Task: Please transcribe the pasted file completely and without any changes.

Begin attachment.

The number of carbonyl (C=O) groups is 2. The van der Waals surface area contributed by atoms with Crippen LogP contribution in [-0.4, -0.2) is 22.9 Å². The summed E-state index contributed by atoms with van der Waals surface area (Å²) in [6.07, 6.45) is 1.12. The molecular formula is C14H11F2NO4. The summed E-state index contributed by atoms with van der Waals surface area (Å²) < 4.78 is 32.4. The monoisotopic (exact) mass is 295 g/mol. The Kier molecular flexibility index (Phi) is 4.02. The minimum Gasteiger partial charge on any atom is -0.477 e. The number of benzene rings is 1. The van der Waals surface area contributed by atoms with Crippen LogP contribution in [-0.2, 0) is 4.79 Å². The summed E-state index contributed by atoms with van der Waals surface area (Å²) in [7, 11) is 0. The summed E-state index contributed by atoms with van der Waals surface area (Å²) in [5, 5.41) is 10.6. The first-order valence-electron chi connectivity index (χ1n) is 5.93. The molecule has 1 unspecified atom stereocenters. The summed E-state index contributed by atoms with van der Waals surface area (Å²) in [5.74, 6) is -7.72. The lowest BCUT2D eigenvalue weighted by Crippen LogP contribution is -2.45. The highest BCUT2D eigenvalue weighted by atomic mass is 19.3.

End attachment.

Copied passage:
The number of carbonyl (C=O) groups is 2. The van der Waals surface area contributed by atoms with Crippen LogP contribution in [-0.4, -0.2) is 22.9 Å². The summed E-state index contributed by atoms with van der Waals surface area (Å²) in [6.07, 6.45) is 1.12. The molecular formula is C14H11F2NO4. The summed E-state index contributed by atoms with van der Waals surface area (Å²) < 4.78 is 32.4. The monoisotopic (exact) mass is 295 g/mol. The Kier molecular flexibility index (Phi) is 4.02. The minimum Gasteiger partial charge on any atom is -0.477 e. The number of benzene rings is 1. The van der Waals surface area contributed by atoms with Crippen LogP contribution in [-0.2, 0) is 4.79 Å². The summed E-state index contributed by atoms with van der Waals surface area (Å²) in [7, 11) is 0. The summed E-state index contributed by atoms with van der Waals surface area (Å²) in [5, 5.41) is 10.6. The first-order valence-electron chi connectivity index (χ1n) is 5.93. The molecule has 1 unspecified atom stereocenters. The summed E-state index contributed by atoms with van der Waals surface area (Å²) in [5.74, 6) is -7.72. The lowest BCUT2D eigenvalue weighted by Crippen LogP contribution is -2.45. The highest BCUT2D eigenvalue weighted by atomic mass is 19.3.